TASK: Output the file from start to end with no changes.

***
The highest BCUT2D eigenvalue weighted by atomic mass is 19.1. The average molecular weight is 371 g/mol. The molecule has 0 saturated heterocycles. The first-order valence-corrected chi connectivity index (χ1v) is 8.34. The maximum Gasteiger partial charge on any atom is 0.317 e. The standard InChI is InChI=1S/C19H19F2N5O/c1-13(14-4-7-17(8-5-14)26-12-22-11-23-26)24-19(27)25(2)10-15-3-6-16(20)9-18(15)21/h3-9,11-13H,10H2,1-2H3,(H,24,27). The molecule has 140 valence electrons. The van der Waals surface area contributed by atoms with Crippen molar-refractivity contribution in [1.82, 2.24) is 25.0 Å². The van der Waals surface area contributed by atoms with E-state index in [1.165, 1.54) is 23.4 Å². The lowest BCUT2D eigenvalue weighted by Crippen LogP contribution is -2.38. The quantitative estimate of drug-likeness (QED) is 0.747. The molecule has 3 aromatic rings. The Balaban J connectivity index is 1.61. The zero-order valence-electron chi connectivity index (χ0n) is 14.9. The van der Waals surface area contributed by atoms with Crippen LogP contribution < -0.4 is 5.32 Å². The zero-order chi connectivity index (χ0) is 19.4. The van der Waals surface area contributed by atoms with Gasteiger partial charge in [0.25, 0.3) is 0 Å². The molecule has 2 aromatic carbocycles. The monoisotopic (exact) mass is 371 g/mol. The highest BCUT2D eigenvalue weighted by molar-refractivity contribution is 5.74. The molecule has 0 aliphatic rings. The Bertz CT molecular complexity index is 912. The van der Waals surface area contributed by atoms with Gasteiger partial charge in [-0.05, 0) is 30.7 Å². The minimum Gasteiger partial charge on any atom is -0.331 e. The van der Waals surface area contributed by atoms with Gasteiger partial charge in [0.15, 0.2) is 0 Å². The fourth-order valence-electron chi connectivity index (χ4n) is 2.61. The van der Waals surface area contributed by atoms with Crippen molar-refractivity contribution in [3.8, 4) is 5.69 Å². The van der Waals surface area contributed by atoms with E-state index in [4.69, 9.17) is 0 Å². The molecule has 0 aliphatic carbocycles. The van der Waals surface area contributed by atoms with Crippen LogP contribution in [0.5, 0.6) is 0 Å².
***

The highest BCUT2D eigenvalue weighted by atomic mass is 19.1. The average molecular weight is 371 g/mol. The molecule has 0 saturated heterocycles. The first-order valence-corrected chi connectivity index (χ1v) is 8.34. The maximum Gasteiger partial charge on any atom is 0.317 e. The standard InChI is InChI=1S/C19H19F2N5O/c1-13(14-4-7-17(8-5-14)26-12-22-11-23-26)24-19(27)25(2)10-15-3-6-16(20)9-18(15)21/h3-9,11-13H,10H2,1-2H3,(H,24,27). The molecule has 140 valence electrons. The van der Waals surface area contributed by atoms with Crippen molar-refractivity contribution in [1.82, 2.24) is 25.0 Å². The van der Waals surface area contributed by atoms with E-state index in [1.165, 1.54) is 23.4 Å². The lowest BCUT2D eigenvalue weighted by Crippen LogP contribution is -2.38. The quantitative estimate of drug-likeness (QED) is 0.747. The molecule has 3 aromatic rings. The Balaban J connectivity index is 1.61. The zero-order valence-electron chi connectivity index (χ0n) is 14.9. The van der Waals surface area contributed by atoms with Crippen LogP contribution < -0.4 is 5.32 Å². The zero-order chi connectivity index (χ0) is 19.4. The van der Waals surface area contributed by atoms with Gasteiger partial charge in [0.25, 0.3) is 0 Å². The molecule has 2 aromatic carbocycles. The monoisotopic (exact) mass is 371 g/mol. The highest BCUT2D eigenvalue weighted by molar-refractivity contribution is 5.74. The molecule has 0 aliphatic rings. The Bertz CT molecular complexity index is 912. The van der Waals surface area contributed by atoms with Gasteiger partial charge in [-0.05, 0) is 30.7 Å². The minimum Gasteiger partial charge on any atom is -0.331 e. The van der Waals surface area contributed by atoms with Gasteiger partial charge in [0.15, 0.2) is 0 Å². The fourth-order valence-electron chi connectivity index (χ4n) is 2.61. The van der Waals surface area contributed by atoms with Crippen molar-refractivity contribution in [3.8, 4) is 5.69 Å². The van der Waals surface area contributed by atoms with E-state index in [4.69, 9.17) is 0 Å². The molecule has 0 aliphatic carbocycles. The van der Waals surface area contributed by atoms with Crippen LogP contribution in [0.5, 0.6) is 0 Å².